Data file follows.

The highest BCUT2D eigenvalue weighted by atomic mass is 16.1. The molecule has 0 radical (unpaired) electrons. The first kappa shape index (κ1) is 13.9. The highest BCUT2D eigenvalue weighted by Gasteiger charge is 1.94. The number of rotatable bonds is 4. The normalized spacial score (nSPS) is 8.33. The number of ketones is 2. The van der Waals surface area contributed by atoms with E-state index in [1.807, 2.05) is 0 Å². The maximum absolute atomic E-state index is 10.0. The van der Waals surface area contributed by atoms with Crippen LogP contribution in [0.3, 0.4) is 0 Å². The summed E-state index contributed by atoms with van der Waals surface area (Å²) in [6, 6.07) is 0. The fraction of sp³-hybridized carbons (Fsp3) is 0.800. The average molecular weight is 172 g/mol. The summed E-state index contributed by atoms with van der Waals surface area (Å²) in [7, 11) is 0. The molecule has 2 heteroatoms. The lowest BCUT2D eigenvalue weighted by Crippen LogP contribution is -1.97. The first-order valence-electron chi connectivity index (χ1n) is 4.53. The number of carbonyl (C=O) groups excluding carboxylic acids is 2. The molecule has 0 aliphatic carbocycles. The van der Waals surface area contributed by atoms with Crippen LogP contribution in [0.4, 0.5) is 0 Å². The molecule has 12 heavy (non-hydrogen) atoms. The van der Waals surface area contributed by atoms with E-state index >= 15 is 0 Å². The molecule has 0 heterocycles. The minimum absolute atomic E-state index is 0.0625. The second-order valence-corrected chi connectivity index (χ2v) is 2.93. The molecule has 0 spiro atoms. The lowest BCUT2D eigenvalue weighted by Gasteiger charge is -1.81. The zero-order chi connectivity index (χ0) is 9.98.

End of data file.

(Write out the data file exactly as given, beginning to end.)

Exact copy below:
The highest BCUT2D eigenvalue weighted by atomic mass is 16.1. The molecule has 0 radical (unpaired) electrons. The first kappa shape index (κ1) is 13.9. The highest BCUT2D eigenvalue weighted by Gasteiger charge is 1.94. The number of rotatable bonds is 4. The normalized spacial score (nSPS) is 8.33. The number of ketones is 2. The van der Waals surface area contributed by atoms with E-state index in [1.807, 2.05) is 0 Å². The maximum absolute atomic E-state index is 10.0. The van der Waals surface area contributed by atoms with Crippen LogP contribution in [0.3, 0.4) is 0 Å². The summed E-state index contributed by atoms with van der Waals surface area (Å²) in [6, 6.07) is 0. The fraction of sp³-hybridized carbons (Fsp3) is 0.800. The average molecular weight is 172 g/mol. The summed E-state index contributed by atoms with van der Waals surface area (Å²) in [7, 11) is 0. The molecule has 2 heteroatoms. The lowest BCUT2D eigenvalue weighted by Crippen LogP contribution is -1.97. The first-order valence-electron chi connectivity index (χ1n) is 4.53. The number of carbonyl (C=O) groups excluding carboxylic acids is 2. The molecule has 0 aliphatic carbocycles. The van der Waals surface area contributed by atoms with Crippen LogP contribution in [0.4, 0.5) is 0 Å². The molecule has 12 heavy (non-hydrogen) atoms. The van der Waals surface area contributed by atoms with E-state index >= 15 is 0 Å². The molecule has 0 heterocycles. The minimum absolute atomic E-state index is 0.0625. The second-order valence-corrected chi connectivity index (χ2v) is 2.93. The molecule has 0 spiro atoms. The lowest BCUT2D eigenvalue weighted by Gasteiger charge is -1.81. The zero-order chi connectivity index (χ0) is 9.98.